1950s | 1960s | 1970s | 1980s | 1990s | 2000s | 2010–today

New job, award, move or family addition? Your classmates want to hear from you! Let us know how you’re doing.

The ClassNotes below were received through September 2013; any received afterward will appear in the next issue.

William C. Conrad, M.D. ’61, writes, “I have spent more than 20 years as founder of GANSU, Inc., a not-for-profit organization. Our teams have performed more than 6,000 free cataract surgeries in rural west China (Gansue Province) in pop-up camping tents.”

Rick Lane Johnson, M.D. ’61, Res. ’64 (internal medicine), writes, “I practiced internal medicine (allergy) from 1967 to 2002 and then retired. I worked for Swedish Medical Center on First Hill. I was the president of the Washington State Medical Association and the Seattle Academy of Internal Medicine; I was also board chair of Physicians Insurance and a clinical professor of medicine (allergy) at the University of Washington.”

Irene R. McEwen

Irene R. McEwen, P.T. 61, DPT, Ph.D., FAPTA, George Lynn Cross Research Professor Emeritus of Rehabilitation Sciences, recently retired after 23 years at the University of Oklahoma Health Sciences Center in Oklahoma City. At the center, she held the Ann Taylor Chair in Pediatrics and Developmental Disabilities in Physical Therapy, was director of the Lee Mitchener Tolbert Center for Developmental Disabilities, and directed the post-professional graduate program. She returned to Washington and now lives in Redmond, where she continues to teach online courses.

M. Moreno Robins, M.D., Res. ’61, writes, “In 2011, I received the Lifetime Achievement Hero Award from the American Red Cross in Provo, Utah. I also volunteer with the Boy Scouts.”

Marvin E. Ament, M.D., Res. ’65 (pediatrics), Fel. ’73 (gastroenterology), writes, “I became a professor emeritus in pediatrics at the UCLA School of Medicine in 2010. Since 2010, I have served as the medical director and chief of pediatric gastroenterology, hepatology and nutrition at Central California Children’s Hospital and Medical Center in Madera, Calif.”

David W. Lewis, M.D. ’66, writes, “After 40 years of OB-GYN at San Dimas Medical Group with nine partners and more than 9,000 deliveries, I retired and moved to Carlsbad, Calif., to be near my grandchildren.”

John R. Kearns, M.D. ’67, writes, “I am still practicing orthopedics in Minneapolis. Our family is doing well, and we enjoy skiing on the water and in snow. I love hearing from classmates and look forward to the reunion. Hopefully we can make it this time.”

Rainer Storb, M.D., Fel. ’68 (hematology), UW professor of medicine in the Division of Medical Oncology and member of Fred Hutchinson Cancer Research Center, was honored as a 2013 Leader in Health Care by Seattle Business Magazine; he won their medical research award.

R. Bradley Global Health Pioneer:
R. Bradley “Brad” Sack, M.D., Sc.D., Res. ’65 (internal medicine)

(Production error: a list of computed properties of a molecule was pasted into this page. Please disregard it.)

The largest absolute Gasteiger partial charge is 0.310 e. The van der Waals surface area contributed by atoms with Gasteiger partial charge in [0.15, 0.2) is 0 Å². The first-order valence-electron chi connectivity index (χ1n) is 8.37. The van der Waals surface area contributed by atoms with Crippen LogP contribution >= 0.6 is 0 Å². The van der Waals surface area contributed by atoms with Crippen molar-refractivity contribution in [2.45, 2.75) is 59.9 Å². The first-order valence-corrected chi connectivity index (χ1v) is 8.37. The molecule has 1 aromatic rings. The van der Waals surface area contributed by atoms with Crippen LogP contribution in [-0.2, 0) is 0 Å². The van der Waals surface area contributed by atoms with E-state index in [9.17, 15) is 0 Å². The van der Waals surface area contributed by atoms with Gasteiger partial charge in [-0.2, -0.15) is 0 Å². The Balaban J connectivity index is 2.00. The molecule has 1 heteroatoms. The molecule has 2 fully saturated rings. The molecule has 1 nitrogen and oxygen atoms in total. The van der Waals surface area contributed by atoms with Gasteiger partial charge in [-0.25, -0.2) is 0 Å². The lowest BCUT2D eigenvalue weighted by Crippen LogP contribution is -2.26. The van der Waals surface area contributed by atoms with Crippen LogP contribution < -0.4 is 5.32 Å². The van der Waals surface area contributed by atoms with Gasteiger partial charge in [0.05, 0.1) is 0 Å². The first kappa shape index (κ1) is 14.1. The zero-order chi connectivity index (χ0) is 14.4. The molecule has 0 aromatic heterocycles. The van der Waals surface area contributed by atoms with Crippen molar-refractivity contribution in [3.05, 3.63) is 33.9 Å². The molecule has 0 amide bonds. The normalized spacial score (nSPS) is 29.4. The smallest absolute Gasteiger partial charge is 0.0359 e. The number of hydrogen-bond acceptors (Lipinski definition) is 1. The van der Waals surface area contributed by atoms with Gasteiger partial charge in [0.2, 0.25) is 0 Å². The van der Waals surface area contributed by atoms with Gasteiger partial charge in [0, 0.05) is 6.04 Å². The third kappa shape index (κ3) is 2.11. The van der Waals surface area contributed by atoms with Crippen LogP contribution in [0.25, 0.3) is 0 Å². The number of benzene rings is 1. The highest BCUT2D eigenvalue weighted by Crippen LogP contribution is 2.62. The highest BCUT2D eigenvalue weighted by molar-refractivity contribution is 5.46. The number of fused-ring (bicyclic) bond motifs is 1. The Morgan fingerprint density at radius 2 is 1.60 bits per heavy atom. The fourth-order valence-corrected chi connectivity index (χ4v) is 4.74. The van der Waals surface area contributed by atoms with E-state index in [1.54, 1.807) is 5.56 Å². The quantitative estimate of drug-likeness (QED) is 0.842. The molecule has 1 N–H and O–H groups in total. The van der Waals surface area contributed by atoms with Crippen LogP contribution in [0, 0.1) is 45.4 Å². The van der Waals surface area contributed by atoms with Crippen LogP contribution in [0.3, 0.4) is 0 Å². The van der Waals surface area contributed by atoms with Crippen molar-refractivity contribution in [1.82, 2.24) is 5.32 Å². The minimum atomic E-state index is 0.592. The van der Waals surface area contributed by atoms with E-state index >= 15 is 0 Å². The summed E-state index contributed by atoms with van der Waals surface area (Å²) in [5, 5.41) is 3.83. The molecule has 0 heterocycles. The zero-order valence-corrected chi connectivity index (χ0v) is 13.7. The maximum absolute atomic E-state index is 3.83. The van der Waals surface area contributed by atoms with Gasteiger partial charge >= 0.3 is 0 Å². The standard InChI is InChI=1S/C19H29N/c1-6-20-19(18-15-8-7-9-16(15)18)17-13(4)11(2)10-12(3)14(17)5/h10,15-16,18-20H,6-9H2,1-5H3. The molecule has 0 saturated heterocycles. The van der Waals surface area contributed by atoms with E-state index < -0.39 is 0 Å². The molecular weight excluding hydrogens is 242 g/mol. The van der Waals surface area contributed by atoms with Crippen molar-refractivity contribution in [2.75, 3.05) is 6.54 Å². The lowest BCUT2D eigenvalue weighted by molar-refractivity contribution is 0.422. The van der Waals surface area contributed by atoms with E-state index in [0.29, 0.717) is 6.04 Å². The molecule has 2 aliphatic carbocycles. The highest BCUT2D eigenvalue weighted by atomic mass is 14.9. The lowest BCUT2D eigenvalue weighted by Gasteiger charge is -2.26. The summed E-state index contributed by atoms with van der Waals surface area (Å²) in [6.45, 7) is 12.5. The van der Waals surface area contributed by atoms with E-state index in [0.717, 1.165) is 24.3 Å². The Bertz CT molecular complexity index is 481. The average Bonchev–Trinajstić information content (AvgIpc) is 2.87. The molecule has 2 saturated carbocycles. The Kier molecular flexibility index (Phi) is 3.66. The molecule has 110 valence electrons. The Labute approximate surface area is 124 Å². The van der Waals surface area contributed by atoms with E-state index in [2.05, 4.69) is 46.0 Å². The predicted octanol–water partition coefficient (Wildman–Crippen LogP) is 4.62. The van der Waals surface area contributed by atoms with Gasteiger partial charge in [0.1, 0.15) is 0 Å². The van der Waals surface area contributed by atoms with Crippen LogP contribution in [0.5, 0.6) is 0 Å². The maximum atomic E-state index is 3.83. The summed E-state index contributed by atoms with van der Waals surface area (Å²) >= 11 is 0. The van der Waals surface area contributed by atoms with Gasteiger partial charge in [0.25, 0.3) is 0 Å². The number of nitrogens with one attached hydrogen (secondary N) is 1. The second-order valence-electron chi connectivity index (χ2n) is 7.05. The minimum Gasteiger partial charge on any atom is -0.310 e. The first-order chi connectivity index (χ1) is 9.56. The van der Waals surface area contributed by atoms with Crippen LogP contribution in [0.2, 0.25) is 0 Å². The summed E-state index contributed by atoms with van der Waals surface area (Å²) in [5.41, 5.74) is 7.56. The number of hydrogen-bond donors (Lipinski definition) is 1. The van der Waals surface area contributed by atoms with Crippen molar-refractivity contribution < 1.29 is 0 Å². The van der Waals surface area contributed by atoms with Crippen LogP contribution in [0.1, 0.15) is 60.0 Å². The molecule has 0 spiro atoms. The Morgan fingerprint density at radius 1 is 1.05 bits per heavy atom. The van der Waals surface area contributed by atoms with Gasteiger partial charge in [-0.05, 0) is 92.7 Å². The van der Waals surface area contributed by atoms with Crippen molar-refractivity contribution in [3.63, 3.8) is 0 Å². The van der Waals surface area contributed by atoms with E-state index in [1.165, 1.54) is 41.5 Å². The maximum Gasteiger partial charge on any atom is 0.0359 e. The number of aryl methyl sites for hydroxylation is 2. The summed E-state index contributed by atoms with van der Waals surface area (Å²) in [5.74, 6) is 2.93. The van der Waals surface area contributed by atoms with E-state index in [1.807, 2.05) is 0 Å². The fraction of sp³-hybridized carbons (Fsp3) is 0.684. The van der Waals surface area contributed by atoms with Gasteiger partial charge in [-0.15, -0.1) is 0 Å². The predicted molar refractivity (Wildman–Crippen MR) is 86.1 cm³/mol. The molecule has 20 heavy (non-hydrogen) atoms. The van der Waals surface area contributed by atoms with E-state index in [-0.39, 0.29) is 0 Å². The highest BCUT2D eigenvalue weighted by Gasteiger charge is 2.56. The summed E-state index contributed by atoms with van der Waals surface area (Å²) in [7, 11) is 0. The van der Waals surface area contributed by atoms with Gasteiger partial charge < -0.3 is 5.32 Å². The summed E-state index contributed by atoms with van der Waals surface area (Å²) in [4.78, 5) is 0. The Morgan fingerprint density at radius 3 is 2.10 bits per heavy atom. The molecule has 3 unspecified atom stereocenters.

When Bradley Sack was five, his grandmother told him he was going to be a doctor. And she was right. A graduate of the University of Oregon and UW Medicine, Sack found his calling in Calcutta (now Kolkata), India, in the early 1960s: helping people recover from dehydration-related diseases like diarrhea.

Sack and his colleagues developed oral rehydration therapy (ORT), now the World Health Organization’s treatment of choice for dehydration-related diarrhea, much of it caused by contaminated drinking water and poor sanitation. In India, Sack also discovered enterotoxigenic E. coli, a major contributor to diarrheal disease in the developing world.

“The biggest challenge was convincing the global medical community to use ORT,” Sack says. Now a professor at the Johns Hopkins Bloomberg School of Public Health, Sacks and his colleagues are studying cholera in Bangladesh to determine how to predict outbreaks of the disease.

Thomas C. Wood, M.D., Res. ’68 (internal medicine), Fel. ’71 (nephrology), writes, “I volunteer at the Community Health Clinic and teach medical ethics courses to third-year students. I am a medical director with the Anchorage Access Project.”

H. Glenn Bell, Jr., M.D., Res. ’69 (radiology), writes, “I’ve retired, but still traveling — getting old is for the birds!”

Craig E. Duncan, M.D. ’69, writes, “I retired from psychiatry practice nine years ago. I’ve been married for 42 years and have no kids. We’re doing well in Ventura, Calif. I travel a lot and have become an avid antique and fine art collector. This has been my avocation for many years…Our medical school has thrived, and it has served us well. I still remember some of the hilarity; once we went on strike about exams.” [Editor’s note: Dr. Duncan noted that he was interested in the Class of 1969’s accomplishments, and we welcome him — and the rest of the Class of 1969 — to the 2014 Reunion Weekend, June 6 –7, 2014. It’s a great time to exchange stories and reminiscences.]

Allen Wyler, M.D. ’69, has been nominated for two Best E-Book Original Novel awards by International Thriller Writers, Inc., for his books: Dead Wrong, which takes place in Seattle, and Dead End Deal, which takes place on the UW campus.

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